'Obamacare' Bends for Big Business... Again
Critics blast Obama's decision to delay mandated employer health insurance in Affordable Care Act that was already a concession to private industry
In a bow to big business, the Obama administration announced late Tuesday that the 'Obama Care' employer mandate, which requires employers to offer healthcare or face fines, would be postponed until at least 2015.
The other provisions of the Affordable Care Act—or 'Obamacare—are slated to go through as scheduled, the Obama administration says.
The one-year delay of what Obama touted as a 'key provision' to his plan will apply to businesses that employ 50 or more full-time workers. The change was announced by the Treasury Department as a concession to big business after employer complaints over the rule's complexity, it said.
Critics charge that this latest delay exposes an underlying truth: Obamacare has been a concession to big business all along, aimed at deepening the privatization of the U.S. health care industry that is responsible for the current crisis.
"The whole bill is built around the needs of the insurance and pharmaceutical industries," Ida Hellander, director of health policy and programs for Physicians for a National Health Program, told Common Dreams. "The delay is just a symptom of this bill being too complicated and too burdensome for the many people who will be uninsured or under-insured under Obamacare."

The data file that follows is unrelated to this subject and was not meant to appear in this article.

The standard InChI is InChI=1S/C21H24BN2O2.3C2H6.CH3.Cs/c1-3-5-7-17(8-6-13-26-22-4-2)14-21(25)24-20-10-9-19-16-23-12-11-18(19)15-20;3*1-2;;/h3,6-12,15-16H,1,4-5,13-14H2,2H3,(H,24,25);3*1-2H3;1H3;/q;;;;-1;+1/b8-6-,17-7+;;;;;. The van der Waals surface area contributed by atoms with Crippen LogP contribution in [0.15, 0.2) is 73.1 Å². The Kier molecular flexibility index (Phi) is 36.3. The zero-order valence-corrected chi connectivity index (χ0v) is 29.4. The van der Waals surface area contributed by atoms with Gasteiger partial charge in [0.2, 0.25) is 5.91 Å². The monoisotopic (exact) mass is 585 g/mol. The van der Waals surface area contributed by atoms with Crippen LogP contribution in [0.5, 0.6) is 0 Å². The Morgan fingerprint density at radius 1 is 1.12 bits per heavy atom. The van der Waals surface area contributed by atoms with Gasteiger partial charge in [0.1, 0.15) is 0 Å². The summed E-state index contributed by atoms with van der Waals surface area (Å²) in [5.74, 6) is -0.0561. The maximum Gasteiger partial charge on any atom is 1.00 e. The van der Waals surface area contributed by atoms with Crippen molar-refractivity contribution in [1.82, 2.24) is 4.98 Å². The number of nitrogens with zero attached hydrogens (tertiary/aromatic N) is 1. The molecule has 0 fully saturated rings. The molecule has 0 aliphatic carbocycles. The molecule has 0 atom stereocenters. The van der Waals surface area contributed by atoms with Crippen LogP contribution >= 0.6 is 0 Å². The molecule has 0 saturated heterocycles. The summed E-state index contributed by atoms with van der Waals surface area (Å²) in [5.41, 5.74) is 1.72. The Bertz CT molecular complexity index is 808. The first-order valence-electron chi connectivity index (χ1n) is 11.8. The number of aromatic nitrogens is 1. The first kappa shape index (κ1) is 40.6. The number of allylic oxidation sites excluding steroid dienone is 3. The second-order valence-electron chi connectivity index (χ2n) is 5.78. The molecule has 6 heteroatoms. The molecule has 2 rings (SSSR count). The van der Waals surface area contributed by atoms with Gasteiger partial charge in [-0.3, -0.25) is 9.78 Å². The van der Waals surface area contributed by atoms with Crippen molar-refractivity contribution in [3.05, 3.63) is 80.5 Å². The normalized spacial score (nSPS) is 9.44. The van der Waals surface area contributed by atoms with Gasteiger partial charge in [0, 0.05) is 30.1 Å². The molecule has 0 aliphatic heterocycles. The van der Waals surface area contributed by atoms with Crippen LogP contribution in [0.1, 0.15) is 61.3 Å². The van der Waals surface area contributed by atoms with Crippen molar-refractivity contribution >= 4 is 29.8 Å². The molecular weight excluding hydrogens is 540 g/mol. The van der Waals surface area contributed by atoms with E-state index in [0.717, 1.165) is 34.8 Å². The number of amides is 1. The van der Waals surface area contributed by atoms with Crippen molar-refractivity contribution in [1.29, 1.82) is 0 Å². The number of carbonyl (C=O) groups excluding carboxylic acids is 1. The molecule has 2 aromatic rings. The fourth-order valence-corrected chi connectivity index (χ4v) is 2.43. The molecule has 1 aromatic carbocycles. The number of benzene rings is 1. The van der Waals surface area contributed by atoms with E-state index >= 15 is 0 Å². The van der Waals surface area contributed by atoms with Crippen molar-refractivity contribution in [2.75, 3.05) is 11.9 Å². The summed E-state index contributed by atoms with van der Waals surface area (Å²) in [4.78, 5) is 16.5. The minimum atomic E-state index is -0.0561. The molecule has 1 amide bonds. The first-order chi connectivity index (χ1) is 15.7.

Single-payer healthcare advocates blast the bill that will leave many without insurance, or with inadequate insurance, while fattening the coffers of the private insurance industry responsible for the current healthcare crisis that has ranked the U.S. lowest in life expectancy among the world's 'wealthiest' nations.
"This is is one more piece of evidence that we will have to replace the current healthcare system with HR 676—the improved and extended medicare for all, single payer bill that provides coverage for everyone," Don Bechler, chair of Single Payer Now, told Common Dreams.
Furthermore, critics charge that Obamacare's complex web of publicly and privately funded insurance plans are complicated, fragmented, and simply leave many people out of the equation. A recent Health Affairs study finds that approximately 30 million in the U.S. will remain uninsured under Obamacare.
"What we are seeing is a tremendous fragmentation of our health system," says Hellander. "This is the natural result of centralizing the private healthcare industry. We have already had a 50-year experiment with private healthcare. It has been a failure."